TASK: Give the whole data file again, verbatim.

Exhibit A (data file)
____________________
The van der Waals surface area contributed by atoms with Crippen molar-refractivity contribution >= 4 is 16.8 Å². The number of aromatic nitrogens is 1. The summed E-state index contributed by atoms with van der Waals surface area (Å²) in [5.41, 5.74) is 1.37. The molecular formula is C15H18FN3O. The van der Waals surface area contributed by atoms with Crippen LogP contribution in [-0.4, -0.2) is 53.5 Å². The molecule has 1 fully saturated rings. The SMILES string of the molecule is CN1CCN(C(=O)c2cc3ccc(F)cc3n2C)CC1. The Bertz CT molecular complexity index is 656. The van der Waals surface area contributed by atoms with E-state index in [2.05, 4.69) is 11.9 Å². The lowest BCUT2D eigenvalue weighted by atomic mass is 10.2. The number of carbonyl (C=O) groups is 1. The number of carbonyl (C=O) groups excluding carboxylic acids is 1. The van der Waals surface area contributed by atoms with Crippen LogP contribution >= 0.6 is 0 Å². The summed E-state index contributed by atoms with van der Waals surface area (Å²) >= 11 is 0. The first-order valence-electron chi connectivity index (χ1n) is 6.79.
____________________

The van der Waals surface area contributed by atoms with Crippen molar-refractivity contribution >= 4 is 16.8 Å². The number of aromatic nitrogens is 1. The summed E-state index contributed by atoms with van der Waals surface area (Å²) in [5.41, 5.74) is 1.37. The molecular formula is C15H18FN3O. The van der Waals surface area contributed by atoms with Crippen LogP contribution in [-0.4, -0.2) is 53.5 Å². The molecule has 1 fully saturated rings. The SMILES string of the molecule is CN1CCN(C(=O)c2cc3ccc(F)cc3n2C)CC1. The Bertz CT molecular complexity index is 656. The van der Waals surface area contributed by atoms with E-state index in [2.05, 4.69) is 11.9 Å². The lowest BCUT2D eigenvalue weighted by atomic mass is 10.2. The number of carbonyl (C=O) groups is 1. The number of carbonyl (C=O) groups excluding carboxylic acids is 1. The van der Waals surface area contributed by atoms with Crippen LogP contribution >= 0.6 is 0 Å². The summed E-state index contributed by atoms with van der Waals surface area (Å²) >= 11 is 0. The first-order valence-electron chi connectivity index (χ1n) is 6.79.